In response to the findings, the Board tasked the American Eel Technical Committee with developing potential management actions for Board consideration at its next meeting. A more detailed overview of the American eel stock assessment is available on the Commission website at http://www.asmfc.org/speciesDocuments/eel/AmericanEelStockAssessmentOverview_May2012.pdf. It was developed with the intent of aiding media and interested stakeholders in better understanding the Commission’s stock assessment results and process. The American Eel Stock Assessment Report and Assessment Peer Review Report will be posted to the Commission website under Breaking News on May 7. For more information, please contact Kate Taylor, Fishery Management Coordinator, at firstname.lastname@example.org or at 703.842.0740.
Alexandria, VA – The Executive Committee of the Atlantic States Marine Fisheries Commission met yesterday afternoon to consider the future direction of the Commission. After lengthy discussion, the Executive Committee approved an action to move forward with new leadership in the near future. The approved change includes appointment of a new Executive Director, thus replacing the current Executive Director, John V. O'Shea, who has served in the position for the past ten years. Paul Diodati, the Chairman of the Commission said, "The Commission has prospered under Executive Director O'Shea's administrative oversight. His professionalism and conservation ideals set a high standard for the Commission that will guide us in making a new appointment. We will work closely with Mr. O'Shea over the next few months to help make a successful transition in leadership." Last evening as part of its Annual Awards of Excellence, the Commission honored Mr. O’Shea’s 10 years of contributions to Atlantic coastal fisheries management.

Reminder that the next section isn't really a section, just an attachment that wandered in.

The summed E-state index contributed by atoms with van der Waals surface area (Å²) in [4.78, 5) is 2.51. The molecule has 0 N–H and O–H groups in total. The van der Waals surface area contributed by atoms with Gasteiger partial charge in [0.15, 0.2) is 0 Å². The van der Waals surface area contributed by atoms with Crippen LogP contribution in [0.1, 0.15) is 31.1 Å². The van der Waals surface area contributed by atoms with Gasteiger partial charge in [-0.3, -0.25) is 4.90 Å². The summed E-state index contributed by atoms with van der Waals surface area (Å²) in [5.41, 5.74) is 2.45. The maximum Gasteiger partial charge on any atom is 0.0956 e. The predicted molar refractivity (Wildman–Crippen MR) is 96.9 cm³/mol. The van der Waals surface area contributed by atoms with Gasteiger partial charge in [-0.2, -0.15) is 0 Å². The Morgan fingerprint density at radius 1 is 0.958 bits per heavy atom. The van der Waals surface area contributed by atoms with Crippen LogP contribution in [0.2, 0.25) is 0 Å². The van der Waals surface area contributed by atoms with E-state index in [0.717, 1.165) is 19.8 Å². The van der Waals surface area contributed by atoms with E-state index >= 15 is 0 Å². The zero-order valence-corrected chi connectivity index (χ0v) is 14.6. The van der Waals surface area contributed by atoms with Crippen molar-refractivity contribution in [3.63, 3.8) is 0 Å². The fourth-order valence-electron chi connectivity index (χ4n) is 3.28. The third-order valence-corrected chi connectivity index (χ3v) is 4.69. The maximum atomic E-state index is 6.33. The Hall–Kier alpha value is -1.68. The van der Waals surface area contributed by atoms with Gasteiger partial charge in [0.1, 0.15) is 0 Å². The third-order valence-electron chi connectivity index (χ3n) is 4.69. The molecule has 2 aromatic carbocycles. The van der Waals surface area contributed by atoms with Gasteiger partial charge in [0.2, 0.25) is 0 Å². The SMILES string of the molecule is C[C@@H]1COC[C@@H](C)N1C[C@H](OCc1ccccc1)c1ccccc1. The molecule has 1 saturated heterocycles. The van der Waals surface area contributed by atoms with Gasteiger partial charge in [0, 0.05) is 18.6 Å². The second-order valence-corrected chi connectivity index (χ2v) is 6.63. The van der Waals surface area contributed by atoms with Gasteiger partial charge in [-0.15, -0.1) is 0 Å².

Eels face Poaching Threat
by Doug Frazer, Cape Code Times, 5/7/2012
HARWICH — On April 11 at 2:30 in the morning, Sgt. Bob Brackett bumped down a long dirt road bordered by cranberry bogs and woods and pulled into the dirt parking lot of the Bells Neck Conservation Area. There were no other vehicles in the lot, but Brackett noticed two men standing alongside the concrete fish ladder that helps alewives climb upstream from the Herring River into the West Reservoir.
These were not high school revelers or even a couple of guys poaching alewives. The two men had dip nets and battery powered bubbling aerators pumping oxygen into water-filled buckets. The tiny transparent eels, known as glass eels or elvers, which they were catching illegally, have recently become one of the most expensive delicacies in the world, with fish dealers paying more than $2,000 a pound.
With prices that high, state fisheries regulators, enforcement officers and local eel monitors worry that poaching may further deplete American eel populations. Last week, the Atlantic States Marine Fisheries Commission, which regulates fishing in state waters on interstate fish stocks, endorsed a report showing the American eel is at or near historically low levels from a multitude of causes, including overfishing, habitat loss, food web changes, predation, hydroelectric turbines, environmental changes, water pollution and disease.
The commission's eel board urged that, given those environmental factors, fishing be limited throughout all stages of the eel's life cycle, but particularly for the glass eel and elver phase, and the adult stage when they are migrating back to the Sargasso Sea to spawn for the one and only time in their lives.
Explosion in poaching